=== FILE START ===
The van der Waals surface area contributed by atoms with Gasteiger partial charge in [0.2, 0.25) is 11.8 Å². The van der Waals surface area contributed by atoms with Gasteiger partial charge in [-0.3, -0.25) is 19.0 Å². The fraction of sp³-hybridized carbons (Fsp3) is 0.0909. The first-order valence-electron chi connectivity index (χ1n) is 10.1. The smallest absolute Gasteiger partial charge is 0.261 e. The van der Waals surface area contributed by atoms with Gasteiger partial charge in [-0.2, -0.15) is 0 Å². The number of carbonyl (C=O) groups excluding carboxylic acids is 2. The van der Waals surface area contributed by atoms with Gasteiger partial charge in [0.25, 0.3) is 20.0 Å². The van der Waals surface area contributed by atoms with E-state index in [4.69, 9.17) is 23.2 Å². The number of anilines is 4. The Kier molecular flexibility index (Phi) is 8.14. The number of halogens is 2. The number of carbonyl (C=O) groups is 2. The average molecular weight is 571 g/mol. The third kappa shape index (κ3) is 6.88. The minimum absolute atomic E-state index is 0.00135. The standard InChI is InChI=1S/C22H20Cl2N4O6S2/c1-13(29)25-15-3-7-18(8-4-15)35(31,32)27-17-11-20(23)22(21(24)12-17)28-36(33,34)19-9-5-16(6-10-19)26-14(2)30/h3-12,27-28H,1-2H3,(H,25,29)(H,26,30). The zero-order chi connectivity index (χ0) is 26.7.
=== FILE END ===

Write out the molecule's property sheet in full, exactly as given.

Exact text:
The van der Waals surface area contributed by atoms with Gasteiger partial charge in [0.2, 0.25) is 11.8 Å². The van der Waals surface area contributed by atoms with Gasteiger partial charge in [-0.3, -0.25) is 19.0 Å². The fraction of sp³-hybridized carbons (Fsp3) is 0.0909. The first-order valence-electron chi connectivity index (χ1n) is 10.1. The smallest absolute Gasteiger partial charge is 0.261 e. The van der Waals surface area contributed by atoms with Gasteiger partial charge in [-0.2, -0.15) is 0 Å². The number of carbonyl (C=O) groups excluding carboxylic acids is 2. The van der Waals surface area contributed by atoms with Gasteiger partial charge in [0.25, 0.3) is 20.0 Å². The van der Waals surface area contributed by atoms with E-state index in [4.69, 9.17) is 23.2 Å². The number of anilines is 4. The Kier molecular flexibility index (Phi) is 8.14. The number of halogens is 2. The number of carbonyl (C=O) groups is 2. The average molecular weight is 571 g/mol. The third kappa shape index (κ3) is 6.88. The minimum absolute atomic E-state index is 0.00135. The standard InChI is InChI=1S/C22H20Cl2N4O6S2/c1-13(29)25-15-3-7-18(8-4-15)35(31,32)27-17-11-20(23)22(21(24)12-17)28-36(33,34)19-9-5-16(6-10-19)26-14(2)30/h3-12,27-28H,1-2H3,(H,25,29)(H,26,30). The zero-order chi connectivity index (χ0) is 26.7.